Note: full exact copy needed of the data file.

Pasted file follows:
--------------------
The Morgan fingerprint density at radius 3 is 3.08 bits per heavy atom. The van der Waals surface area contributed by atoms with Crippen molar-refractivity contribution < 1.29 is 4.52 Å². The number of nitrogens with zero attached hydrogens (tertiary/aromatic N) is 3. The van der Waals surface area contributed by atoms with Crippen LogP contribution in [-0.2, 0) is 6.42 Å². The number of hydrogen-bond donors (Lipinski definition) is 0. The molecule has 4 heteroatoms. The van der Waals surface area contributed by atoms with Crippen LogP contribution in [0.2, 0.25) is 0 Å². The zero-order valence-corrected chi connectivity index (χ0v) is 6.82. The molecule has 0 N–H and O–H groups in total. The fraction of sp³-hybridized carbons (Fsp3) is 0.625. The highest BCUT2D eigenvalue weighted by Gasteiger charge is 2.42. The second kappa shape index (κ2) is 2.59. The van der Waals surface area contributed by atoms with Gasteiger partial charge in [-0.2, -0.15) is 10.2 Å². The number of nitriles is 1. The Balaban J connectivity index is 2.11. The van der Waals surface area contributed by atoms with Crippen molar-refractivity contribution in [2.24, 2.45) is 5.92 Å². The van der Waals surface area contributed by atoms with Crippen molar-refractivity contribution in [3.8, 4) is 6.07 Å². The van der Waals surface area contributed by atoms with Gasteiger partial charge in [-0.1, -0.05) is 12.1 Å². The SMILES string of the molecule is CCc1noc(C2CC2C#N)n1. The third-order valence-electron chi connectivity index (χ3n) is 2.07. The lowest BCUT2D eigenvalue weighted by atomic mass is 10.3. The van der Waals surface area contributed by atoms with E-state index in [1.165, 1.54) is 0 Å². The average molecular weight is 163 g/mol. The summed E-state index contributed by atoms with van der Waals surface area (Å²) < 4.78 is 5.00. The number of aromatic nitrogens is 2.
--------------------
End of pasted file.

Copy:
The Morgan fingerprint density at radius 3 is 3.08 bits per heavy atom. The van der Waals surface area contributed by atoms with Crippen molar-refractivity contribution < 1.29 is 4.52 Å². The number of nitrogens with zero attached hydrogens (tertiary/aromatic N) is 3. The van der Waals surface area contributed by atoms with Crippen LogP contribution in [-0.2, 0) is 6.42 Å². The number of hydrogen-bond donors (Lipinski definition) is 0. The molecule has 4 heteroatoms. The van der Waals surface area contributed by atoms with Crippen LogP contribution in [0.2, 0.25) is 0 Å². The zero-order valence-corrected chi connectivity index (χ0v) is 6.82. The molecule has 0 N–H and O–H groups in total. The fraction of sp³-hybridized carbons (Fsp3) is 0.625. The highest BCUT2D eigenvalue weighted by Gasteiger charge is 2.42. The second kappa shape index (κ2) is 2.59. The van der Waals surface area contributed by atoms with Gasteiger partial charge in [-0.2, -0.15) is 10.2 Å². The number of nitriles is 1. The Balaban J connectivity index is 2.11. The van der Waals surface area contributed by atoms with Crippen molar-refractivity contribution in [2.24, 2.45) is 5.92 Å². The van der Waals surface area contributed by atoms with Crippen molar-refractivity contribution in [3.8, 4) is 6.07 Å². The van der Waals surface area contributed by atoms with Gasteiger partial charge in [-0.1, -0.05) is 12.1 Å². The SMILES string of the molecule is CCc1noc(C2CC2C#N)n1. The third-order valence-electron chi connectivity index (χ3n) is 2.07. The lowest BCUT2D eigenvalue weighted by atomic mass is 10.3. The van der Waals surface area contributed by atoms with E-state index in [1.165, 1.54) is 0 Å². The average molecular weight is 163 g/mol. The summed E-state index contributed by atoms with van der Waals surface area (Å²) < 4.78 is 5.00. The number of aromatic nitrogens is 2.